Don’t just take our word for. Many realize the value of shopping local first. Here’s one additional take, from an article in Time magazine:
The New Economics Foundation, an independent economic think tank based in London, compared what happens when people buy produce at a supermarket vs. a local farmers’ market or community supported agriculture program and found that twice the money stayed in the community when folks bought locally. “That means those purchases are twice as efficient in terms of keeping the local economy alive,” says author and NEF researcher David Boyle.
Indeed, says Boyle, many local economies are languishing not because too little cash comes in, but as a result of what happens to that money. “Money is like blood. It needs to keep moving around to keep the economy going,” he says, noting that when money is spent elsewhere—at big supermarkets, non-locally-owned utilities, and other services such as online retailers—”it flows out, like a wound.”
By shopping at the corner store instead of the big box, consumers keep their communities from becoming what the NEF calls “ghost towns” (areas devoid of neighborhood shops and services) or “clone towns”, where Main Street now looks like every other Main Street with the same fast-food and retail chains.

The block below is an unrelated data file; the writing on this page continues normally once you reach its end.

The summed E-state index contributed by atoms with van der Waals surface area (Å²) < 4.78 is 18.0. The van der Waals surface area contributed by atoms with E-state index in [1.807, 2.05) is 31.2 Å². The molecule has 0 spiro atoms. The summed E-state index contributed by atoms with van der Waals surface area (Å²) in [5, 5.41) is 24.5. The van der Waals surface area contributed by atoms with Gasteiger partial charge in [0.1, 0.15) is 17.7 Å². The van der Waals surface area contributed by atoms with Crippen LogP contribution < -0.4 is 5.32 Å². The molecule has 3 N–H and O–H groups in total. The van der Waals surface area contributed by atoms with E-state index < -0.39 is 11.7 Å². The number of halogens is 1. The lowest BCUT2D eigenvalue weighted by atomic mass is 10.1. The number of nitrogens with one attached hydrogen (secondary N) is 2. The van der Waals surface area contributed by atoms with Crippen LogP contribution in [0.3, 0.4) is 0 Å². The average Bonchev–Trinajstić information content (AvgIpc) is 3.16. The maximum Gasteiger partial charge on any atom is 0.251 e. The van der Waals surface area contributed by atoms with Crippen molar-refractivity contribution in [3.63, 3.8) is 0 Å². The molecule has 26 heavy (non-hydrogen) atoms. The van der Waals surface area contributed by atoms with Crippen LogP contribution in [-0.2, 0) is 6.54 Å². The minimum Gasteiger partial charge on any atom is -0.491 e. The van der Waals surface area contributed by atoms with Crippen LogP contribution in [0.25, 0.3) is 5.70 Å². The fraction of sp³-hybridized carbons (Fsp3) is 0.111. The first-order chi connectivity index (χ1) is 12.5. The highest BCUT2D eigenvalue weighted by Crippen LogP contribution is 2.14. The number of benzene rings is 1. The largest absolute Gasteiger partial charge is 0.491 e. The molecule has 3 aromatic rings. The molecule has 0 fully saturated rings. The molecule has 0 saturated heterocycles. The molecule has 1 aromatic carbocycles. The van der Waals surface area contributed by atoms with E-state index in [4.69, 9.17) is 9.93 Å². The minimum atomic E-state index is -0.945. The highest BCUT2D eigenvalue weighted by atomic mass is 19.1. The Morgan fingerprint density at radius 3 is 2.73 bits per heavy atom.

The Summerland, BC, Chamber of Commerce also extols the value of keeping money in the community:
Going local does not mean walling off the outside world. It means nurturing locally-owned businesses which use local resources sustainably, employ workers at decent wages, and serve primarily local customers. It means becoming more self sufficient and less dependent on imports. Control moves from the boardrooms of distant companies and back into the community.
Shopping local boosts the local economy. Shopping local saves time and money. Shopping local creates jobs. Shopping local supports the character of the community. Shopping local increases our tax base. Supporting local business encourages investment. Local businesses invest in Summerland. Local businesses offers choice. Local businesses support community groups.
When considering holiday shopping, consider first what type of business you’re buying from. Is it locally owned? Will the revenue support local employees and the broader community? Can I find what I need here first? All of these things should be weighed before jumping into the car for that trip to a distant shopping Mecca or searching online.
Sometimes, the best value is right here in the community, even if it isn’t the absolute lowest price.